Tag Archives: reading

The National Council for the Social Studies Conference

by Helen Beyne

Lincoln MemorialMore than 3,000 social studies colleagues gathered in our nation’s capital to share their ideas, research, and expertise at the world’s largest and most comprehensive social studies conference. The texts featured at the booths as well as the topics discussed at the sessions reflected the curriculum changes that have occurred over the past few years: the curriculum is now much more customized, standards have changed the way social studies is taught, and social studies instruction is more relevant now because it is more driven by current topics.

At the conference, it was evident that there is a growing consensus—social studies should take the lead in teaching the critical inquiry-related skill questioning. Education experts encouraged teachers to move away from traditional, lecture-based instruction towards instruction that emphasizes such skills as analyzing primary source documents and writing evaluatively. Many speakers urged educators to adjust their existing lessons by integrating social studies with literacy and by using document based questions.

Document based questions encourage students of history to act like detectives. Students must evaluate primary sources and secondary texts, draw on background knowledge, ask questions, and use evidence to draw conclusions. By analyzing historical sources and evidence, making historical connections, and crafting a historical analysis, students learn historical content and simultaneously develop the higher-level thinking skills emphasized by the CCSS.

One main takeaway from NCSS was the focus on the importance of inquiry-based learning. Another was the importance of civic learning. The message was clear—if we want students to become educated, responsible, and informed citizens, we must expose them to balanced knowledge, instill democratic values in them, and cultivate the qualities that will enable them to understand our society and become active participants in it. Educators stressed that high-quality civic learning should engage students by making the curriculum more relevant to real life and incorporate human rights education.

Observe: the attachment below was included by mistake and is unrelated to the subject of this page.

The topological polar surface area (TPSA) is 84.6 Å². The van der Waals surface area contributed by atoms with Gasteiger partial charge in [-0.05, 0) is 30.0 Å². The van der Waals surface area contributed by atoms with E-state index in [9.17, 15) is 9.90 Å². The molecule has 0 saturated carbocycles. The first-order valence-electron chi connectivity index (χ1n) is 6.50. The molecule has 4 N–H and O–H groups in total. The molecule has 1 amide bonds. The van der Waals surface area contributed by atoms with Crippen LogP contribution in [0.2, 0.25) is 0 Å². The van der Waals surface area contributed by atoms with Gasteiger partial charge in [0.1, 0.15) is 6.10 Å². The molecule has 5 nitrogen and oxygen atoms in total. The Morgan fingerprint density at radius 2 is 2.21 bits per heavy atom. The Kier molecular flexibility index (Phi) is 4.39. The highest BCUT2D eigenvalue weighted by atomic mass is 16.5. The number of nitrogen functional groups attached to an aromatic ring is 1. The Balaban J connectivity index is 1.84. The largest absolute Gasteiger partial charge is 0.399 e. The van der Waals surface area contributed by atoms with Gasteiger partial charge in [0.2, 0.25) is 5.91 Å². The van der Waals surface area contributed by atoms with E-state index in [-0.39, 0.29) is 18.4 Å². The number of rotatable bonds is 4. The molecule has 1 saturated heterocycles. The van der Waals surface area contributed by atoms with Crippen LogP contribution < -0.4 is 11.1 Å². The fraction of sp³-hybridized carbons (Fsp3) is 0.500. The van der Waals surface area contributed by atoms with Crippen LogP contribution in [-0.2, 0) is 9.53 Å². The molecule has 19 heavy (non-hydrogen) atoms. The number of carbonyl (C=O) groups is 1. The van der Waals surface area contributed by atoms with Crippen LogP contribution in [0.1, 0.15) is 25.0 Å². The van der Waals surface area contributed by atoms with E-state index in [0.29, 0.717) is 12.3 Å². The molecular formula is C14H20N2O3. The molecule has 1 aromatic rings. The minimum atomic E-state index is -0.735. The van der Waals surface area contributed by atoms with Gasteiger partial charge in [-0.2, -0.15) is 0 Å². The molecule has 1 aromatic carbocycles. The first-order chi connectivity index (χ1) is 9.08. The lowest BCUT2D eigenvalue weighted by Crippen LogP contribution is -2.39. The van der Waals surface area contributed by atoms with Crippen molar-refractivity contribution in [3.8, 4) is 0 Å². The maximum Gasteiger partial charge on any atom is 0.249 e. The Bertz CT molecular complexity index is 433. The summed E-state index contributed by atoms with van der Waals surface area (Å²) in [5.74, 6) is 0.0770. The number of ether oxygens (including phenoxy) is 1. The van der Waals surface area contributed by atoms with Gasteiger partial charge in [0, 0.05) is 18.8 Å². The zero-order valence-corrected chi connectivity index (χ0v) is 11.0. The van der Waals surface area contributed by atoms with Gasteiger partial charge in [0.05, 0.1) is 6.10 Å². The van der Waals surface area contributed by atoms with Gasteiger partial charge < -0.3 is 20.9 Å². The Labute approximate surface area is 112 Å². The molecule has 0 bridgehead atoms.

One way to ramp up civic learning is by teaching important documents, such as the U.S. Constitution and the Bill of Rights, and demonstrating their relevance in current events. For age-appropriate resources on current and historical international issues, be sure to check out The Choices Program, which offers free videos, handouts, and lesson plans that connect students to headlines in the news. These resources can be used in conjunction with the United for Human Rights Online Education app, which allows educators to easily access human rights curriculum. Students can use these resources to explore, debate, and evaluate challenging topics, such as Immigration, ISIS, and Genocide.

We look forward to seeing how teachers use the ideas and practices they learned at NCSS to promote social understanding and civic efficacy in the classroom. See you next year in San Francisco!

The Presidency (pre-election) ebook now available!

The History of The Presidency

A limited edition ebook for today’s tech-savvy student

ap-preelection-presidency-cover-092116Contemporary classrooms ought to represent contemporary students—students born of the New Media Age. In the past, students learned dense subjects like science, history, and math from standard textbooks. Today, publishers are creating interactive, educational resources that compliment traditional textbooks and grab students’ interest to encourage learning.

Together the Associated Press and Green Light Learning Tools have created The Presidency (pre-election), a multimedia overview of the U.S. presidency, that does just that—connects students to the content to encourage learning. In an innovative approach to marrying news coverage and curriculum, students can not only read about the executive branch and presidents but also directly hear the words and see video of the presidents as they learn about them. The Presidency (pre-election) features award-winning photos and video culled from AP’s rich historical archive, and it pairs them with clear, succinct, age-level appropriate explanations.